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Topic: Kit for building robotic arm with Arduino (Read 285 times) previous topic - next topic


I have ordered my first Ardunio Uno and was conisdering buying ArmUno robotic arm from https://microbotlabs.com/armuno-2.0-desktop-robotic-arm-kit.html

This is available on Amazon for 37$.
I will have Arduino Uno, but do I need to buy anything else?

Can I get any feedback on this arm or suggestions of other robotic arms I can consider?


I believe this is the Amazon listing:
You'll need a power supply for the servo motors and a way to connect the servo motors to your Uno and the power supply. They do sell shields for the Uno that have connectors for the servo cables and the power supply.

For feedback on the arm, read the Amazon reviews. The laser cut material of the arm is very flimsy so you will need to be gentle with it. The servos are very weak so you won't be able to lift anything at all heavy with this arm. It's kind of amazing if they can even lift the arm itself. If you just want to play around with moving an arm with an Arduino and don't want to spend much money, it will probably be OK.



If your robot arm is going to be based on servos, and not stepper motors, I would suggest buying an inexpensive I2C servo control board.  They can be bought from China for around $5.00.  They make it simple to have a separate power supply for the servos, and because the board itself generates the servo control pulses, you won't get any of the jitter that you often get from Arduino generated servo control signals.  All servos will buzz when under load, but Arduino controlled servos often shake due to some fault in the way Arduino generates servo control pulses.  The simplest solution is an I2C servo control board that you control with your Arduino.

Although they don't look pretty, I have had good luck with this style of robot arm.  It's fairly strong with the right servos.  Some don't come with the turntable base.  Some sort of bearing stabilized base is critical, as there is a lot of stress on the servo shaft on the base.  In my case, as space is at a premium, I am using a Servo City servo block for a base.



Thanks @Northof49

https://goo.gl/BF9xk7 - Is this an example of an I2C servo control board that you mention?

Also, what are the pros and cons of servo motor versus stepper motor for robotic arms?


PCA9685 is the board that I am using for servo control by I2C.  It's cheap, like $2.00 us from China.  Can control up to 16 servos.

Hobby servos aren't as precise as stepper motors, or as repeatable.  Stepper motors with some sort of gearing, like 10:1 geared are strong and very precise and repeatable when microstepped.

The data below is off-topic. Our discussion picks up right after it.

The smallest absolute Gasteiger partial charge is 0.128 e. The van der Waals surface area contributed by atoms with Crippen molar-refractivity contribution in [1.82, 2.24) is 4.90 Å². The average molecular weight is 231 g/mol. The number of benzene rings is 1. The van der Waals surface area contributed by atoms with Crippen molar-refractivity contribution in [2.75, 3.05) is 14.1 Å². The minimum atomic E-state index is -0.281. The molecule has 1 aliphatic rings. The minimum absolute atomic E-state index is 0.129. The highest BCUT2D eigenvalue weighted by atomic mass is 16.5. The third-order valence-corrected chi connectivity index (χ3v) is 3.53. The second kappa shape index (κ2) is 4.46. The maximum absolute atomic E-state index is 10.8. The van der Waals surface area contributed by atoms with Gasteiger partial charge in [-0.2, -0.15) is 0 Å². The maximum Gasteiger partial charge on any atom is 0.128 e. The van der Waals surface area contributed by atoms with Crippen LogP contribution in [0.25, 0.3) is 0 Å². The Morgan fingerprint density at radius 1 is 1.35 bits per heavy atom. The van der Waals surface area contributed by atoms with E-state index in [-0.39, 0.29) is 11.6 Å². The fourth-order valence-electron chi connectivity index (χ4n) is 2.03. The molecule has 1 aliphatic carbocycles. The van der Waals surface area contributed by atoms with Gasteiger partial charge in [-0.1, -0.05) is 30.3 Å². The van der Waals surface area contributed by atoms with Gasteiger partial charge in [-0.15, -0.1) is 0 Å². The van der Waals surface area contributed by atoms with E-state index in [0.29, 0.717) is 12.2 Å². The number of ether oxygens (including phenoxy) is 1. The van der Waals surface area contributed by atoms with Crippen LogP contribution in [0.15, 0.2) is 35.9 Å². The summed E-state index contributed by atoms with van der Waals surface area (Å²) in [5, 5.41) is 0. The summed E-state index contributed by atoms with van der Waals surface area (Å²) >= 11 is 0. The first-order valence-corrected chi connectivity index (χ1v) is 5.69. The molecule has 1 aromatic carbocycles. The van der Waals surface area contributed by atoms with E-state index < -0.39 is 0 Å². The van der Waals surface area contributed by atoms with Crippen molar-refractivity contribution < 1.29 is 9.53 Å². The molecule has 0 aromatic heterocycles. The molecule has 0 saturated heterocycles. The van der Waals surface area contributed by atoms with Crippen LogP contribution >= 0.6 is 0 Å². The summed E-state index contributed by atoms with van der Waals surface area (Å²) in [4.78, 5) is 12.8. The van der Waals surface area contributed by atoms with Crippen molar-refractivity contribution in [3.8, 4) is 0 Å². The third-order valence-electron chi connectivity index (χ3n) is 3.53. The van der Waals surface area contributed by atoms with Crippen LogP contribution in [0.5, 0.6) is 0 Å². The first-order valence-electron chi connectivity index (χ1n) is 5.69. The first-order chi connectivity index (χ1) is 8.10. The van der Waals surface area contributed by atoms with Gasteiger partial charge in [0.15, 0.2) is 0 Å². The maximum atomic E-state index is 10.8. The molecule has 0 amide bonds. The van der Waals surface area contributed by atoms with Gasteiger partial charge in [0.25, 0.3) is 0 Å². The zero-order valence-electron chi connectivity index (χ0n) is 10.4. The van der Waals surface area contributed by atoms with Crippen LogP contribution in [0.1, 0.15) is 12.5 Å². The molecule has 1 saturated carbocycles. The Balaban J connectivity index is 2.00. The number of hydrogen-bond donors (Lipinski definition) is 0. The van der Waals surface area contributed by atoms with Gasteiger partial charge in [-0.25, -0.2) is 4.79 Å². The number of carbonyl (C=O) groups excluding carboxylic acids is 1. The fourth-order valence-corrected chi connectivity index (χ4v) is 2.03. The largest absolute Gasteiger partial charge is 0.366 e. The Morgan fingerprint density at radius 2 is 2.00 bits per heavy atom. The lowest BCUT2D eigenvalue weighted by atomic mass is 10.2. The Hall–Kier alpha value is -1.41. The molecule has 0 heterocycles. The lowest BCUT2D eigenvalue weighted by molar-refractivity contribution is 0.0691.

You don't have to spend a lot of money for them either.  You can get a ramps 1.4 board for an Arduino along with some A4988 stepper drivers for around $30.00.  They are good for steppers of approx. 1.5 amps.  Not complicated to control either.

Nema 17 size steppers with a 10:1 gearbox are around $50 each.  With microstepping you can easily control their movement to 1/10 of a degree.  Way more precise than servos.  Mine are set up for 89 microsteps per degree of movement.

Take a look at the fancier robot arms, and they all use stepper motors instead of servos.  Some use geared steppers, others use belt drive or external gears to multiply their torque.

It all depends on how strong and accurate of a robot arm you want to build.

If your budget is thousands, you can build something really cool like the AR2 robot arm.


Here is what looks like a pretty good servo driven robot arm:



If your budget is thousands, you can build something really cool like the AR2 robot arm.

Thank you for posting that link. Pretty impressive robot arm, at a decent price.
The art of getting good answers lies in asking good questions.


And if you are not into writing your own software, the designer of the arm, Chris Annin has developed excellent software for his AR2 arm that incorporates inverse kinematics, scripts for repeatable movements and reaction to external events and triggers.  I have used the software to control my Dobot clone arm with some appropriate modifications to the Arduino sketch.  It's rare to see such a fully developed open source project for a robot arm.

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